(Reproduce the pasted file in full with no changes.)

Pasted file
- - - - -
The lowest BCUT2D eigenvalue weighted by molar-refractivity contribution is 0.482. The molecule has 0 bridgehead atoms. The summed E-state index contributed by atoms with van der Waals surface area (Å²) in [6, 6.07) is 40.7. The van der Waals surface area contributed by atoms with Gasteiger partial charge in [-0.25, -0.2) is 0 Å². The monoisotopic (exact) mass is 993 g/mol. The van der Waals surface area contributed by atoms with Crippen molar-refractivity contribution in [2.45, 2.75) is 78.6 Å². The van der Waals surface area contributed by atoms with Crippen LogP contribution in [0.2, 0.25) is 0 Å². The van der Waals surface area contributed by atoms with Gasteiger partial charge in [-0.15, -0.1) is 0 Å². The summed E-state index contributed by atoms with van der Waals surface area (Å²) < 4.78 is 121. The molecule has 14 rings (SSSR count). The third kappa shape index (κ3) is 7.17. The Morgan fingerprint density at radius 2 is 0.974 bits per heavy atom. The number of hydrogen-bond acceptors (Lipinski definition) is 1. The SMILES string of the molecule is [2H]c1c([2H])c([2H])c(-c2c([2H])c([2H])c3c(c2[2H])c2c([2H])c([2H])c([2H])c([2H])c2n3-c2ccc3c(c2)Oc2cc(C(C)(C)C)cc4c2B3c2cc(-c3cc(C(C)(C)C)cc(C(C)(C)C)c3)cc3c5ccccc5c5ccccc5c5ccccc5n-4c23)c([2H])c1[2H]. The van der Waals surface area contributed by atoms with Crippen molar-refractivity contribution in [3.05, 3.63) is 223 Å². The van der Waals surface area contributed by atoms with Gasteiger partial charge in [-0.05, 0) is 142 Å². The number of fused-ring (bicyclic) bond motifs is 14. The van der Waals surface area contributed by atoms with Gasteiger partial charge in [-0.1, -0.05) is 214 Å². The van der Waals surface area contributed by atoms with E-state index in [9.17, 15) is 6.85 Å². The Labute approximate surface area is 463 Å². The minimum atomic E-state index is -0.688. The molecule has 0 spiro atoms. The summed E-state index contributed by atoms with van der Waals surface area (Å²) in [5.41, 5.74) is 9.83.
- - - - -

The lowest BCUT2D eigenvalue weighted by molar-refractivity contribution is 0.482. The molecule has 0 bridgehead atoms. The summed E-state index contributed by atoms with van der Waals surface area (Å²) in [6, 6.07) is 40.7. The van der Waals surface area contributed by atoms with Gasteiger partial charge in [-0.25, -0.2) is 0 Å². The monoisotopic (exact) mass is 993 g/mol. The van der Waals surface area contributed by atoms with Crippen molar-refractivity contribution in [2.45, 2.75) is 78.6 Å². The van der Waals surface area contributed by atoms with Crippen LogP contribution in [0.2, 0.25) is 0 Å². The van der Waals surface area contributed by atoms with Gasteiger partial charge in [-0.15, -0.1) is 0 Å². The summed E-state index contributed by atoms with van der Waals surface area (Å²) < 4.78 is 121. The molecule has 14 rings (SSSR count). The third kappa shape index (κ3) is 7.17. The Morgan fingerprint density at radius 2 is 0.974 bits per heavy atom. The number of hydrogen-bond acceptors (Lipinski definition) is 1. The SMILES string of the molecule is [2H]c1c([2H])c([2H])c(-c2c([2H])c([2H])c3c(c2[2H])c2c([2H])c([2H])c([2H])c([2H])c2n3-c2ccc3c(c2)Oc2cc(C(C)(C)C)cc4c2B3c2cc(-c3cc(C(C)(C)C)cc(C(C)(C)C)c3)cc3c5ccccc5c5ccccc5c5ccccc5n-4c23)c([2H])c1[2H]. The van der Waals surface area contributed by atoms with Crippen molar-refractivity contribution in [3.05, 3.63) is 223 Å². The van der Waals surface area contributed by atoms with Gasteiger partial charge in [-0.05, 0) is 142 Å². The number of fused-ring (bicyclic) bond motifs is 14. The van der Waals surface area contributed by atoms with Gasteiger partial charge in [-0.1, -0.05) is 214 Å². The van der Waals surface area contributed by atoms with E-state index in [9.17, 15) is 6.85 Å². The Labute approximate surface area is 463 Å². The minimum atomic E-state index is -0.688. The molecule has 0 spiro atoms. The summed E-state index contributed by atoms with van der Waals surface area (Å²) in [5.41, 5.74) is 9.83.